Part of the central nervous system, the spinal cord is an ovoid column of nerve tissue 40 to 50 cm long that extends from the medulla to the second lumbar vertebra; it is within the spinal (vertebral) canal, protected by bone, and directly enclosed in the meninges. The center of the cord is gray matter in the shape of the letter H; it consists of the cell bodies and dendrites of neurons. The ventral (anterior) horns of the gray matter contain cell bodies of somatic motor neurons; the dorsal (posterior) horns contain cell bodies of interneurons. The white matter is arranged in tracts around the gray matter. It consists of myelinated axons that transmit impulses to and from the brain, or between levels of gray matter in the spinal cord, or that will leave the cord as part of peripheral nerves. The spinal cord is the pathway for sensory impulses to the brain and motor impulses from the brain; it also mediates stretch reflexes and the defecation and urination reflexes. Thirty-one pairs of spinal nerves emerge from the spinal cord and innervate the trunk and limbs. See: illustration

spinal cord

The downward continuation of the BRAINSTEM that lies within a canal in the spine (VERTEBRAL COLUMN ). The cord is a cylinder of nerve tissue about 45 cm long containing bundles of nerve fibre tracts running up and down, to and from the brain. These tracts form SYNAPSES with the 62 spinal nerves that emerge in pairs from either side of the cord, between adjacent vertebrae, and carry nerve impulses to and from all parts of the trunk and the limbs.

spinal cord

a cable-like nervous structure in vertebrates, enclosed in the backbone and extending the full length of the body behind the head. Pairs of spinal nerves leave the cord in each segment of the body The cord forms part of the CENTRAL NERVOUS SYSTEM and contains many NERVE CELLS and bundles of fibres, many associated with simple REFLEX ARCS. others with the brain. Coordination of movement of various parts of the body is brought about in the spinal cord.

Spinal cord

Elongated nerve bundles that lie in the vertebral canal and from which the spinal nerves emerge.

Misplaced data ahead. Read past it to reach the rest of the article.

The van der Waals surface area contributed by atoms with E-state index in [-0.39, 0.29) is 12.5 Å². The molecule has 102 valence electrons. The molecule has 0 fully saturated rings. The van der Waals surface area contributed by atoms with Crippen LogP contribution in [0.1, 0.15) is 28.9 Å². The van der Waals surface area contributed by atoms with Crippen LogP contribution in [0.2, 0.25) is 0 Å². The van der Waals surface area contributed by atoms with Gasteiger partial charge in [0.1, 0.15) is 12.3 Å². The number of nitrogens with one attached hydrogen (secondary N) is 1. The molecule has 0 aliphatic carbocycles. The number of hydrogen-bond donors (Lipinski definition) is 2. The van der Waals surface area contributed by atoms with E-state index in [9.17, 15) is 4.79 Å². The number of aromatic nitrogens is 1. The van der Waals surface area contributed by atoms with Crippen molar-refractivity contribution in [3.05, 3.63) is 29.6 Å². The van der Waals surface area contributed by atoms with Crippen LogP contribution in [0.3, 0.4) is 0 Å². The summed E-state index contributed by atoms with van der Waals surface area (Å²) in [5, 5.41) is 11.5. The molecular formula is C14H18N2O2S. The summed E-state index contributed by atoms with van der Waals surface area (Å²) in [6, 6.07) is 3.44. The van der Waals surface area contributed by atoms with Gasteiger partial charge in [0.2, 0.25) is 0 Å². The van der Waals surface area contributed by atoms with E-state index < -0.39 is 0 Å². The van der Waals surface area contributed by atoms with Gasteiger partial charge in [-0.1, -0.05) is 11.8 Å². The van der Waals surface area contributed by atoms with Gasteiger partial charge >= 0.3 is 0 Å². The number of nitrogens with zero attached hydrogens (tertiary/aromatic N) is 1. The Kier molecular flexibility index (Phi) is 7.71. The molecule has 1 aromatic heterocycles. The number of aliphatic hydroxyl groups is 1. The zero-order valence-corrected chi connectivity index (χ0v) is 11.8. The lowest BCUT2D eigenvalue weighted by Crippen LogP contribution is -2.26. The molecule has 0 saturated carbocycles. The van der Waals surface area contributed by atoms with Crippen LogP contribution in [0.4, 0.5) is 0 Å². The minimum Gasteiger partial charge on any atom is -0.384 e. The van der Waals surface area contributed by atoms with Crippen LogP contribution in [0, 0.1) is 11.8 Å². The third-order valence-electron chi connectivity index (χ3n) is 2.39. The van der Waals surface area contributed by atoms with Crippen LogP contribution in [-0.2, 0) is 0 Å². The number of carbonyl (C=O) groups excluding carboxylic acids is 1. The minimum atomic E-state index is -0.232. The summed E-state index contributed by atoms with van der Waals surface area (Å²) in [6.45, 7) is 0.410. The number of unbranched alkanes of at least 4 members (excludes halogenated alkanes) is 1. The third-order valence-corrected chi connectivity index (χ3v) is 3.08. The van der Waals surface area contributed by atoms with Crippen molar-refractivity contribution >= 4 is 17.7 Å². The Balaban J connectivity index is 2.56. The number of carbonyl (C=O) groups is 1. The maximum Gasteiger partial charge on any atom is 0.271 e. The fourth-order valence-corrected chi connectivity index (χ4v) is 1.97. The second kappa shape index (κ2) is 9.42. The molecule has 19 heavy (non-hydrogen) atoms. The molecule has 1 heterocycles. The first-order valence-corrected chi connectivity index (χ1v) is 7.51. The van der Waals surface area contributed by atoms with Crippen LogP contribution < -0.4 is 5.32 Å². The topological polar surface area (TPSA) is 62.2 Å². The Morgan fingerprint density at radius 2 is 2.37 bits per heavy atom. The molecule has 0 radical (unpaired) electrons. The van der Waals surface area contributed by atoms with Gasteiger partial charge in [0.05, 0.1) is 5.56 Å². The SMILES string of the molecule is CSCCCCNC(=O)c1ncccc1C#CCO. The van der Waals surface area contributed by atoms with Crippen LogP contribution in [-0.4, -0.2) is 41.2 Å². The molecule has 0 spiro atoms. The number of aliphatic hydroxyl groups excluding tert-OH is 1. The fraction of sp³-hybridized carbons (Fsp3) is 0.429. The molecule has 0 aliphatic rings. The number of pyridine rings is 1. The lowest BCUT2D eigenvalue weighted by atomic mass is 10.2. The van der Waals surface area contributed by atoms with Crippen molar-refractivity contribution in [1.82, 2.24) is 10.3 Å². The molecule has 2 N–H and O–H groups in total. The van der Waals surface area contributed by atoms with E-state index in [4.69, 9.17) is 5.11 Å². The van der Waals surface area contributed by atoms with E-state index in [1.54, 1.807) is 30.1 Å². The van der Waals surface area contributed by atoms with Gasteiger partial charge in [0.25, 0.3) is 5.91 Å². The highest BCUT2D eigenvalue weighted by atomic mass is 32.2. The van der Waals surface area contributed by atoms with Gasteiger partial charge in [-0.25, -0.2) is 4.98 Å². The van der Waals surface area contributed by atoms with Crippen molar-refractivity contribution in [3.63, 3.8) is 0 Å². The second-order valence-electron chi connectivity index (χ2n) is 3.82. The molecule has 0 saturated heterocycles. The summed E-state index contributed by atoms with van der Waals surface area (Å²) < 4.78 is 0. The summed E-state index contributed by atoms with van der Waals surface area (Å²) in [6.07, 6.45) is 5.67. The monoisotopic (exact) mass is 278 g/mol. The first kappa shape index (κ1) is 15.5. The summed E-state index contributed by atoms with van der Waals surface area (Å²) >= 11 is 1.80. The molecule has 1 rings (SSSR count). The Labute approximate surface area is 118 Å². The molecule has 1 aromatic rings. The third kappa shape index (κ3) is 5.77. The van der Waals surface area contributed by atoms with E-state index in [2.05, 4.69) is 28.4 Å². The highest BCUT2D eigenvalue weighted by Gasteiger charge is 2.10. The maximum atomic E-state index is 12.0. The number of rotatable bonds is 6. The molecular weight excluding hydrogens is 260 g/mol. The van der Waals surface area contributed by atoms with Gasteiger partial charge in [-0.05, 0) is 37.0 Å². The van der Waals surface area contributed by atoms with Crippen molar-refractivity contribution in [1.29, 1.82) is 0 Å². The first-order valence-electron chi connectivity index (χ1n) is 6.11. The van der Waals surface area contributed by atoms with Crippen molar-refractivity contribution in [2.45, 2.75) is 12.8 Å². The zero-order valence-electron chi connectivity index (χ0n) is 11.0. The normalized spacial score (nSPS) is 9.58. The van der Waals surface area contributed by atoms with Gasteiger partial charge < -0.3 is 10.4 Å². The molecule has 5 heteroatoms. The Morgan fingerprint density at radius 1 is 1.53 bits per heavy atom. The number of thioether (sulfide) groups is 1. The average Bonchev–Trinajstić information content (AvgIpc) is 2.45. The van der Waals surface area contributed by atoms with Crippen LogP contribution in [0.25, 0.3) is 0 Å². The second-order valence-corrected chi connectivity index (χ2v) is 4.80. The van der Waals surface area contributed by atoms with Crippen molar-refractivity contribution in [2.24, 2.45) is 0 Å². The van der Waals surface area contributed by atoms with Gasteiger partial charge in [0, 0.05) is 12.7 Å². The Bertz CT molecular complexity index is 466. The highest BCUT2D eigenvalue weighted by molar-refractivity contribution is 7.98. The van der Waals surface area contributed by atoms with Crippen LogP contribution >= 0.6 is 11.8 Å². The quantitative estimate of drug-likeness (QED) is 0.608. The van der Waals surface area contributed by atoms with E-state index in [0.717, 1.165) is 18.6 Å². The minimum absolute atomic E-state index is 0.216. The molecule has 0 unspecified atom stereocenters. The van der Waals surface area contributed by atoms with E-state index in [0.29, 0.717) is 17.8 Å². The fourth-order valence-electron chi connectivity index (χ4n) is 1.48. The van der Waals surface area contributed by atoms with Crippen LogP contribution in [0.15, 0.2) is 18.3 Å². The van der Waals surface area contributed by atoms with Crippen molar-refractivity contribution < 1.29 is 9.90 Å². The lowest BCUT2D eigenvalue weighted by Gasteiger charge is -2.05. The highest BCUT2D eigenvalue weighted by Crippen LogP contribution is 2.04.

Section of the spinal cord.

Figure 1: Efferent nerve pathways from the brainstem and spinal cord. Shown on the right: somatic, to skeletal muscles. Shown on the left: autonomic. B brain stem, C cervical, T thoracic, L lumbar, S sacral segments of the spinal cord. (Red shaded regions are those with no autonomic outflow.)

spinal cord

the part of the central nervous system that extends, in continuity with the brain, from the base of the skull down the vertebral (spinal) canal as far as the top of the second lumbar vertebra. Surrounded by the membranous tube of the meninges (in continuity with the coverings of the brain) and bathed within this by cerebrospinal fluid . Consists of nerve cells (grey matter) and nerve tracts (white matter). Anterior (efferent) and posterior (afferent) spinal nerve roots leave and enter through the intervertebral foramina, linking it to the peripheral nervous system. See also vertebral column ; Figure 1.

spi nal cord

( sp ‘n l k rd ) [TA]

The elongated cylindric portion of the cerebrospinal axis, or central nervous system, which is contained in the spinal or vertebral canal.
Synonym(s): medulla spinalis.

spinal cord

that part of the central nervous system lodged in the spinal canal, extending from the foramen magnum to a point in the lumbar or sacral vertebrae, depending on the species.

spinal cord abscess

spinal cord atrophy